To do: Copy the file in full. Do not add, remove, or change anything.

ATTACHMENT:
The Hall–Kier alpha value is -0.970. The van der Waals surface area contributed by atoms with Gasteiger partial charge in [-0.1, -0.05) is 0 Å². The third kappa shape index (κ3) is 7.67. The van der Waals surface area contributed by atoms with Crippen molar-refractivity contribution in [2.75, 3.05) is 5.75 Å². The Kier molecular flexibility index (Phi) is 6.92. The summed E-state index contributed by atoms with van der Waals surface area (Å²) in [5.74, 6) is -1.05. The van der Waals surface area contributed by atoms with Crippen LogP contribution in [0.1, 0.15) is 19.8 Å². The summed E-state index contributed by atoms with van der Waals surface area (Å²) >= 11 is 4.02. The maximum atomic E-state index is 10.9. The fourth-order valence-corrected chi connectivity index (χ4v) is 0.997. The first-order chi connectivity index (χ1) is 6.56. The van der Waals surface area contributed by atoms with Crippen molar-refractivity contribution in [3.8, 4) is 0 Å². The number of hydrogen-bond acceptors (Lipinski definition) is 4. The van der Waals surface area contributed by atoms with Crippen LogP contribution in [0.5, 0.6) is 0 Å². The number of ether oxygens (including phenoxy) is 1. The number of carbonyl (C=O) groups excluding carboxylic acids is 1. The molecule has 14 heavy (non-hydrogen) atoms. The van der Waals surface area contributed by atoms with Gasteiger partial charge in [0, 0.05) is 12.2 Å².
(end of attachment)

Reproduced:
The Hall–Kier alpha value is -0.970. The van der Waals surface area contributed by atoms with Gasteiger partial charge in [-0.1, -0.05) is 0 Å². The third kappa shape index (κ3) is 7.67. The van der Waals surface area contributed by atoms with Crippen molar-refractivity contribution in [2.75, 3.05) is 5.75 Å². The Kier molecular flexibility index (Phi) is 6.92. The summed E-state index contributed by atoms with van der Waals surface area (Å²) in [5.74, 6) is -1.05. The van der Waals surface area contributed by atoms with Crippen LogP contribution in [0.1, 0.15) is 19.8 Å². The summed E-state index contributed by atoms with van der Waals surface area (Å²) >= 11 is 4.02. The maximum atomic E-state index is 10.9. The fourth-order valence-corrected chi connectivity index (χ4v) is 0.997. The first-order chi connectivity index (χ1) is 6.56. The van der Waals surface area contributed by atoms with Crippen molar-refractivity contribution in [3.8, 4) is 0 Å². The number of hydrogen-bond acceptors (Lipinski definition) is 4. The van der Waals surface area contributed by atoms with Crippen LogP contribution in [0.5, 0.6) is 0 Å². The number of ether oxygens (including phenoxy) is 1. The number of carbonyl (C=O) groups excluding carboxylic acids is 1. The molecule has 14 heavy (non-hydrogen) atoms. The van der Waals surface area contributed by atoms with Gasteiger partial charge in [0, 0.05) is 12.2 Å².